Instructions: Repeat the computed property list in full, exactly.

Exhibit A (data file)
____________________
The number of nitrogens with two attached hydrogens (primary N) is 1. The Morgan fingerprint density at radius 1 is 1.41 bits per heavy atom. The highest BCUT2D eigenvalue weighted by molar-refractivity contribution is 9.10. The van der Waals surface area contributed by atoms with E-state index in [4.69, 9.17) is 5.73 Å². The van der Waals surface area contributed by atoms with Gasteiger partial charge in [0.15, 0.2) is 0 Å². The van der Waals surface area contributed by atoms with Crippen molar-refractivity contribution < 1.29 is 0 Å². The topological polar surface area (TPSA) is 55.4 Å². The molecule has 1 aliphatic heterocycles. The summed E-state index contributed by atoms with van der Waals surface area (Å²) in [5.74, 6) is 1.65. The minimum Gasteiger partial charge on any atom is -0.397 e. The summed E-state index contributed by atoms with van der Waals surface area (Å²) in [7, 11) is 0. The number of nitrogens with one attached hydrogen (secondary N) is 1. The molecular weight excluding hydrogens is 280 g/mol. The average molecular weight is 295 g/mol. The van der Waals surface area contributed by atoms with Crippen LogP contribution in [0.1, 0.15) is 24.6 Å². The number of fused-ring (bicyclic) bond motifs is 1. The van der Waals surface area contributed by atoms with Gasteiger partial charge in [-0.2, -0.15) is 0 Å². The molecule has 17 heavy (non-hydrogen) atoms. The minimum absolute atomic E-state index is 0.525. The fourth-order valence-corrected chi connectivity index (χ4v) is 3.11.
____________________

The number of nitrogens with two attached hydrogens (primary N) is 1. The Morgan fingerprint density at radius 1 is 1.41 bits per heavy atom. The highest BCUT2D eigenvalue weighted by molar-refractivity contribution is 9.10. The van der Waals surface area contributed by atoms with E-state index in [4.69, 9.17) is 5.73 Å². The van der Waals surface area contributed by atoms with Gasteiger partial charge in [0.15, 0.2) is 0 Å². The van der Waals surface area contributed by atoms with Crippen molar-refractivity contribution < 1.29 is 0 Å². The topological polar surface area (TPSA) is 55.4 Å². The molecule has 1 aliphatic heterocycles. The summed E-state index contributed by atoms with van der Waals surface area (Å²) in [5.74, 6) is 1.65. The minimum Gasteiger partial charge on any atom is -0.397 e. The summed E-state index contributed by atoms with van der Waals surface area (Å²) in [7, 11) is 0. The number of nitrogens with one attached hydrogen (secondary N) is 1. The molecular weight excluding hydrogens is 280 g/mol. The average molecular weight is 295 g/mol. The van der Waals surface area contributed by atoms with Crippen LogP contribution in [0.1, 0.15) is 24.6 Å². The number of fused-ring (bicyclic) bond motifs is 1. The van der Waals surface area contributed by atoms with Gasteiger partial charge in [-0.2, -0.15) is 0 Å². The molecule has 17 heavy (non-hydrogen) atoms. The minimum absolute atomic E-state index is 0.525. The fourth-order valence-corrected chi connectivity index (χ4v) is 3.11.